Surprised by the Rays? You shouldn't be

It wasn’t supposed to be like this. Winning the American League wild-card game was supposed to be an invitation for the Tampa Bay Rays to get walloped by the World Series favorite Houston Astros.

This American League Division Series — which the Rays have now extended to five games with a decisive 4-1 win Tuesday night — was supposed to be a formality. The Rays would be a footnote on another Astros World Series appearance. Hosting two games at Tropicana Field instead of getting swept by Houston seemed like a moral victory, particularly when they opposed Justin Verlander in Game 4, one of the elite pitchers in baseball who actually seems bulletproof in the postseason.

Well, there was the way it was supposed to be ... and then there’s what actually happened.

The Rays won again. Handily at that. Their home fans, often a punchline in the regular season because of all the empty seats, showed up in full force. The Rays struck early, knocking Verlander out of the game before the fifth inning. They used a parade of pitchers, most of them you’ve never heard of, to silence the powerful Astros bats. They didn’t just eke out a victory. They triumphed playing their way, as unconventional as it might be sometimes.

You might be wondering who the heck are these upstart Rays that have pushed the Astros to their limit. If you asked them, they’d tell you you weren’t paying attention for the past six months.

They won 96 games, enough to win divisions in other seasons. They were the best team in baseball early in the year. They don’t have any stars, but they string together hits and have a seemingly never-ending line of pitchers who simply get outs.

Now people are noticing. The Astros sure are.

“About time,” Tommy Pham, who hit the first-inning homer that got The Trop rocking and Verlander teetering, told reporters after the game. “Because we have a really good team over here. And to win 96 games in this division with New York and Boston is an impressive feat. And all year we've been getting talked down. And now with the last two games, the way we played, the whole world has seen how good of a team we are and how well-rounded we are.”

These Rays ranked last of all the teams in the postseason in home runs, but have hit more than any other team in October thus far. A small-sample size, sure, but the only sample size that matters this time of year. They’ve outscored the mighty Astros 17-13 through four games.

The Astros haven’t had a lead since Jose Altuve homered in the first inning of Game 3, which amounts of 17 straight innings of the Rays winning. They’ll need nine more, against possible AL Cy Young winner Gerrit Cole no less, but at this point, doubting the Rays seems like a fool’s stance.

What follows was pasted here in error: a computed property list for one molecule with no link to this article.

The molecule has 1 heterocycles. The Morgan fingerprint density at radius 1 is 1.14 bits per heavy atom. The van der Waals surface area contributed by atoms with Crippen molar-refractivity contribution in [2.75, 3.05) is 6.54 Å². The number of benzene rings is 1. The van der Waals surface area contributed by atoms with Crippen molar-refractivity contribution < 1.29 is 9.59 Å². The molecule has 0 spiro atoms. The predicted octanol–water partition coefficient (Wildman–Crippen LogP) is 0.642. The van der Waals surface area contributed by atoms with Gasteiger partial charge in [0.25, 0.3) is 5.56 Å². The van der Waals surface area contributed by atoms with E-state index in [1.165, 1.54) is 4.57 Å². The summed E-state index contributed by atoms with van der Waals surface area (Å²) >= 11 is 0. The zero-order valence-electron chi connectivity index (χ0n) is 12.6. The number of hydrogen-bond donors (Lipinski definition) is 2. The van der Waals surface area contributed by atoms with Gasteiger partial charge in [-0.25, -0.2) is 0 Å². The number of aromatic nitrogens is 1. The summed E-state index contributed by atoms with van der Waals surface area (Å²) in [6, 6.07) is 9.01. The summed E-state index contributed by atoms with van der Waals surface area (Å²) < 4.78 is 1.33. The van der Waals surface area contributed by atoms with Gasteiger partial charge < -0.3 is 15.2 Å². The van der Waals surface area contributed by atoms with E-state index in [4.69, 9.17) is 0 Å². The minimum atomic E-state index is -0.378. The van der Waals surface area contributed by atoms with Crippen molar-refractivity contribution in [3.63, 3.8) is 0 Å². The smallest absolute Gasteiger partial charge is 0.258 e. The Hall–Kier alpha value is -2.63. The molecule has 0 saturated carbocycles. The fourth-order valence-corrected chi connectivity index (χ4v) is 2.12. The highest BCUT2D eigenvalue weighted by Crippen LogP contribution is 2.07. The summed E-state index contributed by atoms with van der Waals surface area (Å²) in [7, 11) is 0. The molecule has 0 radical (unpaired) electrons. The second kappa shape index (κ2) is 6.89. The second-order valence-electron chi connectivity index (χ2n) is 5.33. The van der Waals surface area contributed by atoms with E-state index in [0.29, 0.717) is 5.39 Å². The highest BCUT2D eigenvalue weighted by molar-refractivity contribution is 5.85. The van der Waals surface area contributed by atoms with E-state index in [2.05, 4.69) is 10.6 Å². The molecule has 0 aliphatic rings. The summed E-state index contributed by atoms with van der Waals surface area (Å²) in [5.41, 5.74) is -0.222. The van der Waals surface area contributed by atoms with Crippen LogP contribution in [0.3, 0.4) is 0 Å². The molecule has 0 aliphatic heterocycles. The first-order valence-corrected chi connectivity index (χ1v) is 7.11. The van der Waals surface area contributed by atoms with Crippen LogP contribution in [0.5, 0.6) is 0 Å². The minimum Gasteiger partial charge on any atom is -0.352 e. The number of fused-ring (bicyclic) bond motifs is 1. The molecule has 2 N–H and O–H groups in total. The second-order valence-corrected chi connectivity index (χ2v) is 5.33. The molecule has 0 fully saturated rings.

“We've known how good we are,” Rays pitcher Blake Snell told The Athletic on Tuesday night. “A lot of people have slept on that. But that's what makes us, us. Everyone believes in each other. We love each other. We know we can win these ballgames and play with the best.”

They play their own way. They have a few very good starting pitchers, but when they feel like they’re better suited for it — like Tuesday night’s game — they lean on the “opener” strategy that they were the innovators of last year. And they’re not afraid to use their best reliever in the fourth inning and use their reigning Cy Young winner in the ninth. Both of which happened in Game 4.

They execute. Take the picture-perfect, fourth-inning relay from the centerfield wall that cut down Jose Altuve at home plate and squashed an Astros rally before it could start. It was just well-executed baseball — the type of play this team rallies around.

“Plays like that, it's contagious,” Pham says. “When one of your teammates makes a great play, it usually leads to more great plays. It's contagious. Just like hitting. When guys are putting together good at-bats, it's contagious.”

It wasn’t supposed to be like this. Not for most of the Rays players either. Pham came up with the St. Louis Cardinals but they traded him to the Rays. Tyler Glasnow and Austin Meadows were top prospects for the Pirates whose stock had fizzled a bit before they were traded for Chris Archer, a move that looks more and more like a heist every day. Ji-Man Choi played for three other teams before this, including the Yankees. Travis d'Arnaud played for three teams this *season*, which would seem like a lot if Oliver Drake hadn’t played for six different organizations in the past 18 months.

Their best player — Snell, the reigning Cy Young winner — was hurt most of the year. Their Game 4 starter was a relief pitcher who, because of the Rays’ non-traditional approach, finished 18 games this year, started six and pitched in a total of 65. We’re talking about a team whose No. 9 hitter is hitting .500 in the series with homers in the past two games.

This is a crew of cast-offs and players deemed not-quite-good-enough by other teams. Just don’t tell them that.

“There's been people before this series started, talking about David and Goliath,” Rays outfielder Kevin Kiermaier told Fox Sports after the game. “And I'm sitting here saying, look I understand they're really good on paper and we might be the team that's not as appealing as them, but don't ever count us out.”

Sometimes you learn these things the hard way.

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Mike Oz is a writer for Yahoo Sports. Have a tip? Email him at [email protected] or follow him on Twitter! Follow @mikeoz